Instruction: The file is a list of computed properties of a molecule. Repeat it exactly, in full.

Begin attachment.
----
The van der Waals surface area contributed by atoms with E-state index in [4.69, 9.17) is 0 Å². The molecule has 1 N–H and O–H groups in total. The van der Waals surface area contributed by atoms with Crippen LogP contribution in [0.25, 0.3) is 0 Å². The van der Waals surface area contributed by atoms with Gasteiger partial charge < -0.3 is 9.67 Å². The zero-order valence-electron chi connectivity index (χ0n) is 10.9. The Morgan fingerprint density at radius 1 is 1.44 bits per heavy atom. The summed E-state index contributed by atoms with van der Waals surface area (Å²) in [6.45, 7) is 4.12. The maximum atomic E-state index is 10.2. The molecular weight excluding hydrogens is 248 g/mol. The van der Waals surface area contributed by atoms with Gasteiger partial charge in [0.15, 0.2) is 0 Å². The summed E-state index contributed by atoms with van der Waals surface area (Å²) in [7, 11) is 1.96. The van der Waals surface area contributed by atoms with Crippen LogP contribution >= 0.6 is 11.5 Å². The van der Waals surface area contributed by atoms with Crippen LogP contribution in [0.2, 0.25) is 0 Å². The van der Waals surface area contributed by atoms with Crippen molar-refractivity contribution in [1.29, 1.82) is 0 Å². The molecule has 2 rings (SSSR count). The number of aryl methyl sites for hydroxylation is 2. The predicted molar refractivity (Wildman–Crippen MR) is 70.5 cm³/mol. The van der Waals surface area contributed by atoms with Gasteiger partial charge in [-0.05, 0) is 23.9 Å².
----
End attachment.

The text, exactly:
The van der Waals surface area contributed by atoms with E-state index in [4.69, 9.17) is 0 Å². The molecule has 1 N–H and O–H groups in total. The van der Waals surface area contributed by atoms with Crippen LogP contribution in [0.25, 0.3) is 0 Å². The van der Waals surface area contributed by atoms with Gasteiger partial charge < -0.3 is 9.67 Å². The zero-order valence-electron chi connectivity index (χ0n) is 10.9. The Morgan fingerprint density at radius 1 is 1.44 bits per heavy atom. The summed E-state index contributed by atoms with van der Waals surface area (Å²) in [6.45, 7) is 4.12. The maximum atomic E-state index is 10.2. The molecular weight excluding hydrogens is 248 g/mol. The van der Waals surface area contributed by atoms with Gasteiger partial charge in [0.15, 0.2) is 0 Å². The summed E-state index contributed by atoms with van der Waals surface area (Å²) in [7, 11) is 1.96. The van der Waals surface area contributed by atoms with Crippen LogP contribution >= 0.6 is 11.5 Å². The van der Waals surface area contributed by atoms with Crippen LogP contribution in [0.2, 0.25) is 0 Å². The van der Waals surface area contributed by atoms with Crippen molar-refractivity contribution in [1.29, 1.82) is 0 Å². The molecule has 2 rings (SSSR count). The number of aryl methyl sites for hydroxylation is 2. The predicted molar refractivity (Wildman–Crippen MR) is 70.5 cm³/mol. The van der Waals surface area contributed by atoms with Gasteiger partial charge in [-0.05, 0) is 23.9 Å².